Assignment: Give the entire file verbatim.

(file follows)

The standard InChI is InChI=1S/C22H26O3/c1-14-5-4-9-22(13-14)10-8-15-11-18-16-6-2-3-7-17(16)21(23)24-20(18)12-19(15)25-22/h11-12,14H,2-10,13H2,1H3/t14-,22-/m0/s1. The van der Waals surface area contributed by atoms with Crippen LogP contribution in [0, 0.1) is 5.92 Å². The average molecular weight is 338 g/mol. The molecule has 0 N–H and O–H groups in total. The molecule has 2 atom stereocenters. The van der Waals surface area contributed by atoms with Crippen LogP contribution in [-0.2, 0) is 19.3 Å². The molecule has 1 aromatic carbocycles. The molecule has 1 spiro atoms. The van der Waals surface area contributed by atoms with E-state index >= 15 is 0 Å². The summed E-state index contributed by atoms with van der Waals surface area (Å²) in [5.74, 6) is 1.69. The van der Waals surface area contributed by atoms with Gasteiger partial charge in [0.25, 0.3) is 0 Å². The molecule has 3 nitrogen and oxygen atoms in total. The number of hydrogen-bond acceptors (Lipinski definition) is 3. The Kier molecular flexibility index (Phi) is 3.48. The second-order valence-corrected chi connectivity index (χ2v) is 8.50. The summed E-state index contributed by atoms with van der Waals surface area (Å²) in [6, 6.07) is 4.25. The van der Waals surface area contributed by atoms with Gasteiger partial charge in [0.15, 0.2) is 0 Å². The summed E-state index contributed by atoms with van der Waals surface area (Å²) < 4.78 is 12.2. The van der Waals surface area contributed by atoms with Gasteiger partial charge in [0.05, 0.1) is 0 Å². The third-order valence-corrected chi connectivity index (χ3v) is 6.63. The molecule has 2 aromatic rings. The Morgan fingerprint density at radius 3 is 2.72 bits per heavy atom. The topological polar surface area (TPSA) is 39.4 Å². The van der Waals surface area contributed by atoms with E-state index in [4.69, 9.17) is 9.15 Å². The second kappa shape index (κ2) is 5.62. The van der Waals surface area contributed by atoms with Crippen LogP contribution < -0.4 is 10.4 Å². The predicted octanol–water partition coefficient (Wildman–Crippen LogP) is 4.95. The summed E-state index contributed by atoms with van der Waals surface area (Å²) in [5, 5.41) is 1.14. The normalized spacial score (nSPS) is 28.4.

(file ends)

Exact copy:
The standard InChI is InChI=1S/C22H26O3/c1-14-5-4-9-22(13-14)10-8-15-11-18-16-6-2-3-7-17(16)21(23)24-20(18)12-19(15)25-22/h11-12,14H,2-10,13H2,1H3/t14-,22-/m0/s1. The van der Waals surface area contributed by atoms with Crippen LogP contribution in [0, 0.1) is 5.92 Å². The average molecular weight is 338 g/mol. The molecule has 0 N–H and O–H groups in total. The molecule has 2 atom stereocenters. The van der Waals surface area contributed by atoms with Crippen LogP contribution in [-0.2, 0) is 19.3 Å². The molecule has 1 aromatic carbocycles. The molecule has 1 spiro atoms. The van der Waals surface area contributed by atoms with E-state index >= 15 is 0 Å². The summed E-state index contributed by atoms with van der Waals surface area (Å²) in [5.74, 6) is 1.69. The van der Waals surface area contributed by atoms with Gasteiger partial charge in [0.25, 0.3) is 0 Å². The molecule has 3 nitrogen and oxygen atoms in total. The number of hydrogen-bond acceptors (Lipinski definition) is 3. The Kier molecular flexibility index (Phi) is 3.48. The second-order valence-corrected chi connectivity index (χ2v) is 8.50. The summed E-state index contributed by atoms with van der Waals surface area (Å²) in [6, 6.07) is 4.25. The van der Waals surface area contributed by atoms with Gasteiger partial charge in [0.15, 0.2) is 0 Å². The summed E-state index contributed by atoms with van der Waals surface area (Å²) < 4.78 is 12.2. The van der Waals surface area contributed by atoms with Gasteiger partial charge in [0.05, 0.1) is 0 Å². The third-order valence-corrected chi connectivity index (χ3v) is 6.63. The molecule has 2 aromatic rings. The Morgan fingerprint density at radius 3 is 2.72 bits per heavy atom. The topological polar surface area (TPSA) is 39.4 Å². The van der Waals surface area contributed by atoms with E-state index in [4.69, 9.17) is 9.15 Å². The second kappa shape index (κ2) is 5.62. The van der Waals surface area contributed by atoms with Crippen LogP contribution < -0.4 is 10.4 Å². The predicted octanol–water partition coefficient (Wildman–Crippen LogP) is 4.95. The summed E-state index contributed by atoms with van der Waals surface area (Å²) in [5, 5.41) is 1.14. The normalized spacial score (nSPS) is 28.4.